iDensity is an interesting take on granular synthesis, in a straight-forward package. All of your controls are presented on one page with a series of sliders to control things like grain size and randomization. I found it to be pretty fun for drones, but without any MIDI or even an on-screen keyboard, drones are pretty much what you'll be limited to. If you want musicality in your granularity you should consider SampleWiz or Curtis; both of which offer on-screen keyboards and AudioCopy/Paste. Watch a full review here.

Disclosure: I received my copy for review from apeSoft.


Impaktor explores some very unique percussion territory, while being relatively user friendly. Instead of triggering this app with on screen pads, or even an external MIDI controller, it listens to your iDevice's mic for impulses. The intensity and transients that result from you banging on shit in your house can make many different sounds from a single preset.

This is because the entire sound engine is driven by synthesis. Rather than samples, the character of the sounds you create near the mic are fed through a synthesis engine; to make new original tones. The engine is quite deep too, from the makers of Sunrizer. If you're not up for diving into the dual-synth engine here, there are a 92 factory presets that cover Electronic, Ethnic, Imaginary and Industrial percussion. I'm deeply impressed with some of their pseudo-acoustic presets.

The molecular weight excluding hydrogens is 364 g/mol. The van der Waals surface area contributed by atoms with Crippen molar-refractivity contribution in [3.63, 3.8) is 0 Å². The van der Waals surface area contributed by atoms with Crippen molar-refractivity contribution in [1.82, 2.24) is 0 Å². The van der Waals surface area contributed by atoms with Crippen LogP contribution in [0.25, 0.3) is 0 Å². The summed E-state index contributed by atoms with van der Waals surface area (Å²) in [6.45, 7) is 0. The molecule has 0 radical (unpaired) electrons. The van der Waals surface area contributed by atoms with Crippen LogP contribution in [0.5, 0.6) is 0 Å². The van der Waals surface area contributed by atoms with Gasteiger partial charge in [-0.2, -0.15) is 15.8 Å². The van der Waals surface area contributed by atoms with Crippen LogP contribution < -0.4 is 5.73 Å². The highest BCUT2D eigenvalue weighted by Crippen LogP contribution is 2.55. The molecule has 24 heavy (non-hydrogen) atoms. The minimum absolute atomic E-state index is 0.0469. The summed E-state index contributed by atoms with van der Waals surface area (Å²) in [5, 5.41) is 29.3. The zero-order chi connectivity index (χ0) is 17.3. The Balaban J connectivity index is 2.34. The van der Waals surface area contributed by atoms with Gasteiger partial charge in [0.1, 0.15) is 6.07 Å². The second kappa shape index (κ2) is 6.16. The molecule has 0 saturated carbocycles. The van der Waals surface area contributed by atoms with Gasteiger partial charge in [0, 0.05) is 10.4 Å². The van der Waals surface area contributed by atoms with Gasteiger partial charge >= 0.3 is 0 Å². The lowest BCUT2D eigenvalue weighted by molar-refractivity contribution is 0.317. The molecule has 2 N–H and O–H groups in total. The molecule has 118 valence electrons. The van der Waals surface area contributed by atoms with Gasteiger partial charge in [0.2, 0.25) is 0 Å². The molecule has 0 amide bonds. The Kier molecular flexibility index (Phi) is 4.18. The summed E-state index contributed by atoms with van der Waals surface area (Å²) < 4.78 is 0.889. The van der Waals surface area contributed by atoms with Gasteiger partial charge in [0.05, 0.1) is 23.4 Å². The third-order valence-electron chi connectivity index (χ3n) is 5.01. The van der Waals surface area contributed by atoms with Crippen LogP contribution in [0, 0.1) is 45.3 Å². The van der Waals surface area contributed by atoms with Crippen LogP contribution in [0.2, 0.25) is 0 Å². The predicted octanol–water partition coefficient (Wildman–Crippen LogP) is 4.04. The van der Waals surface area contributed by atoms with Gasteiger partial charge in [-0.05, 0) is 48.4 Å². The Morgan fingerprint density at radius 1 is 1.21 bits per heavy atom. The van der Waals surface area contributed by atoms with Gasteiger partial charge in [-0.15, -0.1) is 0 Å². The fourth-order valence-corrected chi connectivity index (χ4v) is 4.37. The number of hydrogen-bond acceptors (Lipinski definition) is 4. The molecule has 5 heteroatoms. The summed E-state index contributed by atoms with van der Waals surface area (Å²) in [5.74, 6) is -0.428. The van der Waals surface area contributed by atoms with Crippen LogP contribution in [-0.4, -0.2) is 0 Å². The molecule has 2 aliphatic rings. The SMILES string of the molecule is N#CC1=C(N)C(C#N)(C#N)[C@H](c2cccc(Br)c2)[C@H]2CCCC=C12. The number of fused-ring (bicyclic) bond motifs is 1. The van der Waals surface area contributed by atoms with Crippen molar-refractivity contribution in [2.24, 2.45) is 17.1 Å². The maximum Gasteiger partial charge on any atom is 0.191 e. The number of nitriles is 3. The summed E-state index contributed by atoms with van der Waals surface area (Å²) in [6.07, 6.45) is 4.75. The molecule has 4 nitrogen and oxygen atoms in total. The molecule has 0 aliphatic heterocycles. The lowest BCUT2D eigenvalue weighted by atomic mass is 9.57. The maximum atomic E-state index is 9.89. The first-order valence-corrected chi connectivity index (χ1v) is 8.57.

There is also a great six track recorder, which can have varying loop lengths. You can even overdub new instruments on top to simulate even more tracks. This is very well designed and easy to work with, including helpful options to clear individual tracks or the whole thing. These tracks or live recordings can be exported via iTunes or Audio Pasteboard.